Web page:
By Kalpana Rashiwala
source: The Business Times
The buzz in the luxury housing market on mainland Singapore seems to be extending to the Sentosa Cove bungalow market.
A total of 14 villas have been sold year to date in the waterfront housing district, exceeding the 13 deals for the whole of last year, based on List Sotheby’s International Realty’s (List SIR) analysis of caveats data captured in URA Realis. The data was downloaded on Aug 4 with the latest transaction dated July 19.
The total transacted value so far this year amounts to $256.4 million, which is 31 per cent higher than the nearly $196 million in 2020.
“This could be attributed to a couple of bungalows on big land plots of over 18,000 sq ft each that were sold in 2021 and to higher prices in view of strengthening demand since second-half 2020,” said List SIR’s research director Han Huan Mei.
The property agency’s senior associate vice-president, Steve Tay, said: “| have noticed that the Sentosa Cove bungalow market is mirroring the trend in the Good Class Bungalow (GCB) market on mainland Singapore — with demand picking up and prices appreciating. Likewise, well-designed houses with good attributes – especially a nice view — fetch a premium.”
In all, Sentosa Cove has no more than 350 bungalows; the supply avail- able for sale is shrinking, particularly for sea and golf course-facing houses, he added.
Market watchers note that prices of sea-facing bungalows in Sentosa bought for redevelopment have appreciated from about $1,900-plus per square foot on land area for deals entered into late last year/early this year, to about S$2,500 psf currently.
The buyers in most of these transactions have not lodged caveats and hence the sales are not captured in the URA Realis caveats data.
Also in strong demand are well-designed villas in good condition and with strong attributes, Transacted prices of golf course-facing bungalows have climbed – from $1,518 psf for a villa on Lakeshore View a year ago to $2,407 psf for another house, also along Lakeshore View, sold last month. Word on the grapevine is that yet another golf course-facing villa in Cove Drive is expected to change hands for close to $2,300 psf.
Residential properties in Sentosa Cove are on sites with 99-year leasehold tenure, which is less attractive than the predominantly freehold/999-year leasehold tenure for GCBs, or even boutique bungalows elsewhere on the mainland.
“Nevertheless, investors are drawn to Sentosa because of the resort-like and waterfront lifestyle it offers, which cannot be replicated elsewhere in Singapore,” said Ms Han,
Sentosa Cove is also the only place in the Republic where a foreigner who is not a Singapore permanent resident (PR) may seek approval to buy a landed home for their own use.
List SIR’s analysis of Realis caveats data shows that Singapore citizens picked up six of the 14 bungalows in Sentosa transacted year to date.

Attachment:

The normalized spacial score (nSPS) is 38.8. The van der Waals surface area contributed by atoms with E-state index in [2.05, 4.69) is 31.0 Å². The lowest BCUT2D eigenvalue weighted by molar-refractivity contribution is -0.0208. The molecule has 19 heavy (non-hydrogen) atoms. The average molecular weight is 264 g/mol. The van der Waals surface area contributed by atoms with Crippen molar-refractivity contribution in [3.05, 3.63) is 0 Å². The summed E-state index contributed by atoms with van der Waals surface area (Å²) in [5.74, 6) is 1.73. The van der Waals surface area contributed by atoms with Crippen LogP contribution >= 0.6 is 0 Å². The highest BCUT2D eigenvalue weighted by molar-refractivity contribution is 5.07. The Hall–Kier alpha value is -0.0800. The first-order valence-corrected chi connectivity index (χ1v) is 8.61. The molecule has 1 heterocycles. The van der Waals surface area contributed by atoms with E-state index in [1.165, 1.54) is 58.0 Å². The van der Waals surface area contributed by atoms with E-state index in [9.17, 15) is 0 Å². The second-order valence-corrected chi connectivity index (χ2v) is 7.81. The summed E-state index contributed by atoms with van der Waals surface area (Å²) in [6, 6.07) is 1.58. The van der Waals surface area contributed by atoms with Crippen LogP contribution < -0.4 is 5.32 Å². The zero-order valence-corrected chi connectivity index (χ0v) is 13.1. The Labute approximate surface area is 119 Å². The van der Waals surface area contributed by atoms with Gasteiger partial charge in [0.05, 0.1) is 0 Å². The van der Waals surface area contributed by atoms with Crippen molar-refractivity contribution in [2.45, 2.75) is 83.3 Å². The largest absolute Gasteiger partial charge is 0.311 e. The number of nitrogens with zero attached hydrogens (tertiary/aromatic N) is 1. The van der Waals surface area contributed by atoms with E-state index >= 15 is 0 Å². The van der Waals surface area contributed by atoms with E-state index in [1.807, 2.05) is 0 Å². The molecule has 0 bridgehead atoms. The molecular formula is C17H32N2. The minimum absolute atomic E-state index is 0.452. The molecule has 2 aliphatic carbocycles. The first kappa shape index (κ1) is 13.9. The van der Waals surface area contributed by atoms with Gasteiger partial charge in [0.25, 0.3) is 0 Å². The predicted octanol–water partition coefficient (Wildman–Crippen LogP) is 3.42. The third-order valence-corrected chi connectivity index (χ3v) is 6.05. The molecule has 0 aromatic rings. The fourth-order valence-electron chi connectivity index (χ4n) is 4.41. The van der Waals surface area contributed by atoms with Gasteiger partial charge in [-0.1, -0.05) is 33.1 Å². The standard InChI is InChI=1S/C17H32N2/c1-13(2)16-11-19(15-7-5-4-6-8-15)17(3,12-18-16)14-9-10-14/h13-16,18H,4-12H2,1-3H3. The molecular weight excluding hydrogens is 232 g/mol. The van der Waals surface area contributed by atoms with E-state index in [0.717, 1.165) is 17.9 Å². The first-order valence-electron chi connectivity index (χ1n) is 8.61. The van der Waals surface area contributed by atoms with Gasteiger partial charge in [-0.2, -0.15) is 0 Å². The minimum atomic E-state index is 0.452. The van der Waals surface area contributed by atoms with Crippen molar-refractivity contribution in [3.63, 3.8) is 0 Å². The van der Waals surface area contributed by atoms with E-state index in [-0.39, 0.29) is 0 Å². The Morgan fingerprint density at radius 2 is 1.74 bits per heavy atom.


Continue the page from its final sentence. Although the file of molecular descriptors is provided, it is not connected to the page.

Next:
‘One purchase was made through a company and the buyers of the remaining units have a spread of nationalities: China, Cambodia, Myanmar, Malaysia, Canada, the US and the Netherlands.
Some observers are wondering how sustainable price increases of Sentosa Cove villas will be in the longer run, as the balance land tenure declines. for which caveats have not been lodged, buyers are mostly from China, at least originally; some of them make their Sentosa bungalow acquisition under another nationality. Take for example a pair of adjacent bungalows along Cove Drive with sea views, near the Seven Palms condo, that were sold this year by the family of Tony Phua, chairman of furniture retailer Da Vinci Collection. ‘The pair of bungalows are understood to have been bought by Su Haijin, a citizen of Cyprus. (In May, a person of the same name emerged as a substantial shareholder of Catalist-listed No Signboard Holdings.)
Mr Su paid a total of $36.37 million or $$1,941 psf for the pair of bungalows, He is required to amalgamate the two plots and redevelop the combined site of 18,740 sq ft into a single residence – to comply with the rule that a non-Singapore citizen may own only one landed home in Singapore.
Mr Tay predicts that as Singapore reopens its borders progressively, buying demand for villas in Sentosa Cove will continue to grow and prices should continue to appreciate.
Some observers are wondering how sustainable price increases of Sentosa Cove villas will be in the longer run, as the balance land tenure declines.
Bungalows in Sentosa Cove were built on 99-year land parcels sold by the precinct’s master developer between 2003 and 2009, leaving balance land tenures of around 81-87 years. Buyers from China, for one, would not have much issue with this, as land tenures in their home market are even shorter, at 60-70 years, say observers.
Desmond Sim, chief executive officer of Edmund Tie & Co, notes that Sentosa Cove remains a viable option for foreigners wanting to own a landed home in the Republic. “It offers a lifestyle without comparison – with the sea, beaches and piers to dock their yachts.”
Moreover, he notes that with bungalows on Cove still having at least 80 years’ remaining land tenure, banks would still be willing to finance their purchase and “you can live in these properties for more than one generation, if you’d like”.
“Much later down the road, shortened tenure would definitely put some pressure to the pricing. However, some people would still pay a good price owing to the property’s unique location and the lifestyle it offers instead of just focusing on the tenure.